Trans kids who’ve been surveyed say when they seek healthcare, some of the most frustrating barriers are health workers who confuse gender identity with sexual orientation, silence that comes across as disapproval, and the inconsistent use of pronouns.
When I asked colleagues for advice on standards of care for taking care of trans kids, I was often be told “someone else” might know something. But finding that person wasn’t easy.
Many US medical schools still don’t talk about transgender health. There are no official requirements. When I asked other mid-career physicians whether they had ever received any education in transgender health, the overwhelming answer was "no." A 2011 study showed that a third of US medical schools had 0 hours of LGBT education during clinical training.
The lack of training may be a bigger problem for pediatricians and family doctors. Kids are more likely to report they are transgender or questioning their gender than adults.
Katrina and Nico remember an office visit with a surgeon to discuss “top surgery,” to remove breast tissue. The doctor’s entire team entered the room.
“A trans person doesn’t even like to look at their body themselves when they’re alone in a mirror,” explains Katrina. “Let alone they’re gonna have to show the doctor, let alone three other people on the team, plus they brought in a nurse and then they brought in a scribe to be taking notes on the computer.”
So Nico was sitting there, humiliated and embarrassed as a group of people talked about him. It got worse.
Katrina clearly remembers how bad she felt for her son during the whole 7-minute ordeal.
“There’s suddenly five people in the room and he has a gown on, and instead of using the term ‘chest,’ which is what you use with a boy, because Nico’s a boy, the doctor was using the word “breast,” and then you know opening the gown, and talking about the breast and touching the breast.”
Nico whispered to his mom to ask if he could leave, and after a mutual glance, they grabbed their clothes and walked out.
“It was pretty humiliating because it sort of felt that they were looking at me sort of like this new thing,” he remembers. “They probably hadn’t interacted with other trans people before or people who were getting this particular kind of surgery, so they were interested and curious but kind of in the wrong ways. It felt very much like I was sort of a spectacle.”
Nico’s story reminded me of a patient of mine, a transgender girl. It took months before she came out to me. We were glad to finally acknowledge the elephant in the room, but when it came time to examine her, I didn’t want to call attention to the parts of her body that still looked like a boy, so I avoided that part of the exam.
To be fair, medical schools have a lot to cover and have to prioritize their curriculum to what future doctors are most likely to deal with. Less than 1 percent of people in the US identify as transgender. But despite the small percentage of patients who are transgender, most doctors will end up caring for transgender patients. And most doctors want to know more. A 2017 study showed that almost 100 percent of internal medicine residents thought that they needed to know about transgender medical issues. Less than half had received any education.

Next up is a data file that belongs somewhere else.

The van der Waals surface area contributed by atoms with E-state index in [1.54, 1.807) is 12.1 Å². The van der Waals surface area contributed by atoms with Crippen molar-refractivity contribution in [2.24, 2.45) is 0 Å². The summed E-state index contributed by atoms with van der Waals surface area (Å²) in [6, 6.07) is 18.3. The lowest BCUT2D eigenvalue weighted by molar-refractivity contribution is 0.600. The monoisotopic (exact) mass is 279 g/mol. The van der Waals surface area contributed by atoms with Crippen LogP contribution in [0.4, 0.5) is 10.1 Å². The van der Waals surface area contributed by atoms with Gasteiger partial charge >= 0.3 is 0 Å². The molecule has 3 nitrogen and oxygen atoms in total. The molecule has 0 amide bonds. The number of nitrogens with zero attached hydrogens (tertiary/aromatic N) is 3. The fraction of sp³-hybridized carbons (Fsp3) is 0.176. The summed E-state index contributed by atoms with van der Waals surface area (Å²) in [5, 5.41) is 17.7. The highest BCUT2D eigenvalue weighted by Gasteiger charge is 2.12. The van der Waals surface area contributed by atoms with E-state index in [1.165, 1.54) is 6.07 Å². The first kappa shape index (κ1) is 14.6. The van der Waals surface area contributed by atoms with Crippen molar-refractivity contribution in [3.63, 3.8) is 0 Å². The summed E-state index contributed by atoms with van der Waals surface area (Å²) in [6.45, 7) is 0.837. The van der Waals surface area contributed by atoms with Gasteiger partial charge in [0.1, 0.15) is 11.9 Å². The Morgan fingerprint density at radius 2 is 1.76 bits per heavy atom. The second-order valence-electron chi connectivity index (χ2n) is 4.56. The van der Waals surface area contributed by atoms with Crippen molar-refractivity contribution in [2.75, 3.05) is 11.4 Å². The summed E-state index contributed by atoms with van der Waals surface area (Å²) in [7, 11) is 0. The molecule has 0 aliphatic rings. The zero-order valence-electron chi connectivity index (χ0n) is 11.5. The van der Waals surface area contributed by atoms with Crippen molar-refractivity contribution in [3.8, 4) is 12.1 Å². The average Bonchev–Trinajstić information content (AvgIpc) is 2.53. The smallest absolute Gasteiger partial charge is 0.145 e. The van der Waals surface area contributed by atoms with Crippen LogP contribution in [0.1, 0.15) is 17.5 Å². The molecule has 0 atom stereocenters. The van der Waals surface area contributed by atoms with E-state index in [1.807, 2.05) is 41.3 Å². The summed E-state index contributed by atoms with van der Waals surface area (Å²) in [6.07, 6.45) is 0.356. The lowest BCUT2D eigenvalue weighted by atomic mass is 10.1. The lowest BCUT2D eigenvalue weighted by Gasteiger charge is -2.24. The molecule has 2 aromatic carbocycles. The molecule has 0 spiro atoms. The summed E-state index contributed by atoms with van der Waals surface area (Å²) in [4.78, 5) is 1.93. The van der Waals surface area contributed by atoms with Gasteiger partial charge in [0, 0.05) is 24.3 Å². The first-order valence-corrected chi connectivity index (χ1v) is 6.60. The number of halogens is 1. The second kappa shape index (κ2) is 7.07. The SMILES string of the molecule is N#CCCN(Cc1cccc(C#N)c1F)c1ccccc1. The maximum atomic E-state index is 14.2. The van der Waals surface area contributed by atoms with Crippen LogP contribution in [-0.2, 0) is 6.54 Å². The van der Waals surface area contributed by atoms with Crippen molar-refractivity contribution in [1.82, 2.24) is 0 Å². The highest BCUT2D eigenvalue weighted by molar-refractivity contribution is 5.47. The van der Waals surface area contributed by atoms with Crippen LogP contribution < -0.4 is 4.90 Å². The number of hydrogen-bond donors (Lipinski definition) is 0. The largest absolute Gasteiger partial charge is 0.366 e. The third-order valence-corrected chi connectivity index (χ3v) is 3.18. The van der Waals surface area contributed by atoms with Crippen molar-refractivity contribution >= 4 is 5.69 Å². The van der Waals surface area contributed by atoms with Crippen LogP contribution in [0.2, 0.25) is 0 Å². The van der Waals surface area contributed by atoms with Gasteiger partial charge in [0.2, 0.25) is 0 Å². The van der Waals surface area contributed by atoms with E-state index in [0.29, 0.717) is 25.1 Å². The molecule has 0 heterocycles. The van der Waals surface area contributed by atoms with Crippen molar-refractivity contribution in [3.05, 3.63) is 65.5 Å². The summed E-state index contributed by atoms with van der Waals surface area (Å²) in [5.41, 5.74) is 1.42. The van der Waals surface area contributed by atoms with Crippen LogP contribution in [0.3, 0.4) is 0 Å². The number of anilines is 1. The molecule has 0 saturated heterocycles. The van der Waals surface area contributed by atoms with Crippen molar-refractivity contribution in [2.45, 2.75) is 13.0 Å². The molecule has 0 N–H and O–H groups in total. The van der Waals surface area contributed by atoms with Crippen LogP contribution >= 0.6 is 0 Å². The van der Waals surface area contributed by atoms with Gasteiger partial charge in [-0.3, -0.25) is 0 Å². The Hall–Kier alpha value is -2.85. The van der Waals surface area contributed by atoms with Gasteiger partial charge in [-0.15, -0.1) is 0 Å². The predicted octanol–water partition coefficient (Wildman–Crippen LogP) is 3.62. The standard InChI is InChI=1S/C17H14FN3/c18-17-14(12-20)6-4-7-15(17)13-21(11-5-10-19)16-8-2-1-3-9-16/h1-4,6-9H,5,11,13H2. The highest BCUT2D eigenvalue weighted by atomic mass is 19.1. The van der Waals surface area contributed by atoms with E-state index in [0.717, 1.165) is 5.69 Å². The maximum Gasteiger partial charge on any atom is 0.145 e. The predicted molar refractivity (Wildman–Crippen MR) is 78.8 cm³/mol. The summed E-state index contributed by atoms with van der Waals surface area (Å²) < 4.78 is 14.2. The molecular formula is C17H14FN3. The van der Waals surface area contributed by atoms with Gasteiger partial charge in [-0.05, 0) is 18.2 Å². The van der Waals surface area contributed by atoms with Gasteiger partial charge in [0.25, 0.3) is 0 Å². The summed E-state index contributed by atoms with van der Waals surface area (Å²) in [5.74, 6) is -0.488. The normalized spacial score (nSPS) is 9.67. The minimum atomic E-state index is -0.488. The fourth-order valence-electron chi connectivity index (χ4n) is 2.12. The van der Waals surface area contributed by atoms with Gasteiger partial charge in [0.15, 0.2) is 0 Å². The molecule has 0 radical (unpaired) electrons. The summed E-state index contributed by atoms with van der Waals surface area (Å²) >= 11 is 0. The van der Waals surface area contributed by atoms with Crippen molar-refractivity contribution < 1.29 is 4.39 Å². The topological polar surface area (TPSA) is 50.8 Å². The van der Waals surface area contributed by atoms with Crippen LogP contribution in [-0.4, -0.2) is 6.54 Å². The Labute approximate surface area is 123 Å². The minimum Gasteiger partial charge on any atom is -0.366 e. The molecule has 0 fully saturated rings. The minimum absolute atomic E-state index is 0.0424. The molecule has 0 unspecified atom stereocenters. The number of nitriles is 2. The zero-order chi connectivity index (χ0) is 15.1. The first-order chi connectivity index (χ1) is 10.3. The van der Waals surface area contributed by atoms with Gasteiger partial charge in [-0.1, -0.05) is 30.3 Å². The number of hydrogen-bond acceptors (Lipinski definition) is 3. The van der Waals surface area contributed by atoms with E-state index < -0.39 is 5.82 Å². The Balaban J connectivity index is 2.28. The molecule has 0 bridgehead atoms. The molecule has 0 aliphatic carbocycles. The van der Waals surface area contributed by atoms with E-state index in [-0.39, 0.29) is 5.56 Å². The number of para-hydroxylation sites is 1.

Patients are guiding doctors in the search for answers
But things are starting to change. UC San Francisco’s medical school has developed a comprehensive program to train new residents and nurse practitioners. At Stanford Medical School, medical students can take electives in gender clinics.
Dr. Mitch Gevelber, a pediatrician specializing in adolescents, works at Santa Clara Valley Medical Center in San Jose. As the county hospital, a majority of Valley Medical Center’s patients are on Medicare, managed care, or Medi-Cal, California's Medicaid program serving low-income residents. For Dr. Gevelber, meeting several transgender teens around 2013 made him realize there was a gap in his medical expertise. He remembers a transgender girl in the juvenile hall system who wanted to start to transition. She needed a primary care doctor, and Mitch was assigned to her care.
“I was fairly uncomfortable with that idea because I really didn’t know what to do or how to do that care,” he remembers. It wasn’t that he was opposed to the idea of the patient being trans, but he felt he didn’t have the experience to manage the patient’s care.
“I was willing but not very much able,” Gevelber admits. “It just seemed like something that I should be able to help with, and not necessarily just throw up my arms and admit I didn’t know anything.”
There are now about 40 comprehensive child and adolescent gender clinics in the US. The field, known as child and adolescent gender medicine, is very new. The first center in the US was established in 2007. But access to these clinics isn’t always easy. There are long wait lists, they are only in certain geographic areas, there are insurance exclusions, and sometimes the general pediatrician is the gatekeeper to more specialized treatment. So eventually, Dr. Gevelber started an ad hoc gender clinic in San Jose, with guidance from his patients.